Plus: Manila mandates landscapes and gardens for outdoor signs and structures, and more wide-format stories from around the globe.
1. Detroit │ Ford’s new Commercial Graphics tool, in partnership with 3M, allows owners to design a custom vinyl wrap for the Transit Connect, Transit van, E-Series, and F-Series Super Duty. The redesign to Ford’s commercial graphics site (www.fordcommercialgraphics.com) lets users upload personal images or choose from a library of five million Getty Images stock photos. Once the design is finalized, a certified Ford dealer or specially trained installation company applies the wrap.
2. Texas│The Prada Marfa “shop,” a permanently installed sculpture by British-based Scandinavian artists Michael Elmgreen and Ingar Dragset that was erected eight years ago, may be facing closure after being classified as an "illegal outdoor advertising sign" by the Texas Department of Transportation. Federal law says it’s a “no-no” because it displays the Prada logo on a highway without permission. Owner Miuccia Prada did approve of the use of the logo.
3. London │For London Fashion Week, fashion designer Henry Holland integrated wide-format printing and a giant angled mirror to create the illusion that models at the show were walking on clouds. The sky and clouds graphics were printed via a Canon Océ Arizona UV flatbed printer by London-based Displayways (www.displayways.co.uk). This is the first time wide-format print and mirrors have been used together at a fashion show, the print shop reports.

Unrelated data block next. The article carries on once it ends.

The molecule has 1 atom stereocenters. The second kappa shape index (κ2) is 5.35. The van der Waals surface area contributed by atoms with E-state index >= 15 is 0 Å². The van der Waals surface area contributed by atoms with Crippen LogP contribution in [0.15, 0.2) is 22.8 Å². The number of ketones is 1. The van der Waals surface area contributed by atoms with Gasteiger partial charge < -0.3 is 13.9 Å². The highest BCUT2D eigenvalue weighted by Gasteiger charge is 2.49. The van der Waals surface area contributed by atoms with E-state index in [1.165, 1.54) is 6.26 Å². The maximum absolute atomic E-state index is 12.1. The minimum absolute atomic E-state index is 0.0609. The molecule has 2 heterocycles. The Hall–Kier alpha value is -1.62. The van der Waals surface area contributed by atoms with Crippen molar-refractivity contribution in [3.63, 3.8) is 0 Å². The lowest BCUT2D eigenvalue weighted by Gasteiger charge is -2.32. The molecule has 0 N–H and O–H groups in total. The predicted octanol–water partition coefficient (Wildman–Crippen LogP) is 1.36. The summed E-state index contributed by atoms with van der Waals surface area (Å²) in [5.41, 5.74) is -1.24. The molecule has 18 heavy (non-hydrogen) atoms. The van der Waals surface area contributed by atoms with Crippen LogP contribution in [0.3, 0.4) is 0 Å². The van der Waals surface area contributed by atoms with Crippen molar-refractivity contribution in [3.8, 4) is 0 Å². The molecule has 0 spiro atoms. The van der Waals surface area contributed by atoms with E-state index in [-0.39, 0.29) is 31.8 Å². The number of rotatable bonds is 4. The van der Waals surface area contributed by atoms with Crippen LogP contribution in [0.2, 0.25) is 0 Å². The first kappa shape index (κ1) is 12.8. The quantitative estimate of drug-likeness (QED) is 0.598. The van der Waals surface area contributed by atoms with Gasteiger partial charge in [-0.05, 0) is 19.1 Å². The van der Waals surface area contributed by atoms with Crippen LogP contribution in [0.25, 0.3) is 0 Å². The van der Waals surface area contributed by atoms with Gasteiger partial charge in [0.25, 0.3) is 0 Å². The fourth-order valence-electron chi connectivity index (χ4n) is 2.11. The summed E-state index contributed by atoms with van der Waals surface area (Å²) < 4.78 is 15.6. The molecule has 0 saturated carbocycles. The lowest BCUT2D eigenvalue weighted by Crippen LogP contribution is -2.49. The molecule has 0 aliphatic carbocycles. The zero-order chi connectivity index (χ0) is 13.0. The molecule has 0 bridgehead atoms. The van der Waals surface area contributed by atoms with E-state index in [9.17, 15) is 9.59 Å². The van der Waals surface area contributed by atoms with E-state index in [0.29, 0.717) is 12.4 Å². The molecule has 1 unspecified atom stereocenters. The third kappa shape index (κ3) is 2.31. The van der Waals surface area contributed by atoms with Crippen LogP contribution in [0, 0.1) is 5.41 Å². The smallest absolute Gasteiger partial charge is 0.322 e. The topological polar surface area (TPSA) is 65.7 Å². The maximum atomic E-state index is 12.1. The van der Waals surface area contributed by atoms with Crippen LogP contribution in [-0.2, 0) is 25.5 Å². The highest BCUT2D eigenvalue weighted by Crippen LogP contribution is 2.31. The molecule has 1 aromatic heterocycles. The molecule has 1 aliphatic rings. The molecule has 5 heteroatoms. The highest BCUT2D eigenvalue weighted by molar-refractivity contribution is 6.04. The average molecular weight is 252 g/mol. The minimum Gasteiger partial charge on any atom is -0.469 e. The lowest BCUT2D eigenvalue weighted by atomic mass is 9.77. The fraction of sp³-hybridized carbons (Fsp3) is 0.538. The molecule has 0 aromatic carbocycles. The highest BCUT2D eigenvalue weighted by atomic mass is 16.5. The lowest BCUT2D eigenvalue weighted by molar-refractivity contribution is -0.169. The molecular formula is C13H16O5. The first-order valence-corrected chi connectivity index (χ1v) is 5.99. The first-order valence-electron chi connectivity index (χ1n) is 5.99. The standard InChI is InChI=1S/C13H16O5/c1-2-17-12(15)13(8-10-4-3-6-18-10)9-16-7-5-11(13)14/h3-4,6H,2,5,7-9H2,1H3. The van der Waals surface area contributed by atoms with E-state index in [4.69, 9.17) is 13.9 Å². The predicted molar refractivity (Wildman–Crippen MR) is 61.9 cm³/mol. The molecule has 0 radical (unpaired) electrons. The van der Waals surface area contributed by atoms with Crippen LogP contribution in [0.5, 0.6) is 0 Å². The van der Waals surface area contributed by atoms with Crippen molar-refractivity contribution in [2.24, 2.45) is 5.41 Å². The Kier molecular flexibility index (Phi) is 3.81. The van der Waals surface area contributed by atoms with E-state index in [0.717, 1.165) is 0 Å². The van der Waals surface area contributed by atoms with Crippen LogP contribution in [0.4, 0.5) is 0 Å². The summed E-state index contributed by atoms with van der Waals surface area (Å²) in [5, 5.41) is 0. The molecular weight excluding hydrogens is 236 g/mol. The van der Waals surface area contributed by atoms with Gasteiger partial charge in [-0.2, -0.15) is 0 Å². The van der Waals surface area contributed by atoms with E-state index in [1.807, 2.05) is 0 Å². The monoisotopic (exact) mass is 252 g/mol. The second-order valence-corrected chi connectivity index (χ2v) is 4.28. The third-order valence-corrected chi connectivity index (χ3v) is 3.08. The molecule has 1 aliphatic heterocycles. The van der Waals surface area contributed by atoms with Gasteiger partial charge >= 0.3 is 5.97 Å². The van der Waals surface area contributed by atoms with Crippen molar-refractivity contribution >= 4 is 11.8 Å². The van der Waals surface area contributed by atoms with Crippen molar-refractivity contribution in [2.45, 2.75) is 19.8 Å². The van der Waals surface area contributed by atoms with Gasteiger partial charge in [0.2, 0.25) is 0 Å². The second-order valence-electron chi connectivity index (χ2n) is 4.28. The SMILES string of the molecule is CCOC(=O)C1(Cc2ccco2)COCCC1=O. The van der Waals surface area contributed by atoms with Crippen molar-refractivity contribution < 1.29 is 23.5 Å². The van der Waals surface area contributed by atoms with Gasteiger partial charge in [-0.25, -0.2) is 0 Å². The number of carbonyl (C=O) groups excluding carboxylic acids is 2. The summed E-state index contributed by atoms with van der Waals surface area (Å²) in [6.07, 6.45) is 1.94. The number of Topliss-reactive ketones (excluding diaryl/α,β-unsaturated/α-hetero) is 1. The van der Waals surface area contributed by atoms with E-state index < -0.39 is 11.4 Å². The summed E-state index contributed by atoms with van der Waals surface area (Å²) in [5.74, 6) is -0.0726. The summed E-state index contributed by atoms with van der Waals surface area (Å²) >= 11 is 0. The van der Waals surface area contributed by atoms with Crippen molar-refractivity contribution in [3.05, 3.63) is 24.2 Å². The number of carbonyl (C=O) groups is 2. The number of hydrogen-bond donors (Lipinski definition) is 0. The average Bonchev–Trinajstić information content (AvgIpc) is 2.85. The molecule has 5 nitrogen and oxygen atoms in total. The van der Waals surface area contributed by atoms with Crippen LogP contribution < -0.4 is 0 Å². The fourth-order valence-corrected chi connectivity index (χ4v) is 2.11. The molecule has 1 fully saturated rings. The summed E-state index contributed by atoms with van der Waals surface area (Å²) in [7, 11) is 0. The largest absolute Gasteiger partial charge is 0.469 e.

4. Philippines │The Metropolitan Manila Development Authority and outdoor advertisers signed a “Magna Carta” with new guidelines for the construction, installation, and display of billboards and outdoor signs on roads and open spaces in Manila, Philippines. Outdoor signs and structures must be limited to 2325 square feet and “30 percent of the total area of the billboard shall be allotted for a landscape or vertical garden, while two full-grown sustainable trees shall be planted and maintained within the setback areas of billboard structures.”
5. Hong Kong│3D prints of Vincent Van Gogh’s work are now being made thanks to Fujifilm Belgium. Relievo, the name of the premium 3D replica of Van Gogh’s masterpieces, comes from Fujilfim and the Van Gogh Museum’s Reliefography, a reproduction process that uses 3D scanning, digital imaging, and printing technology, the companies report. The front of the artwork, including the painted brushstrokes, and the back, with labels, is scanned and printed. The debut of the 3D prints will be in Hong Kong.
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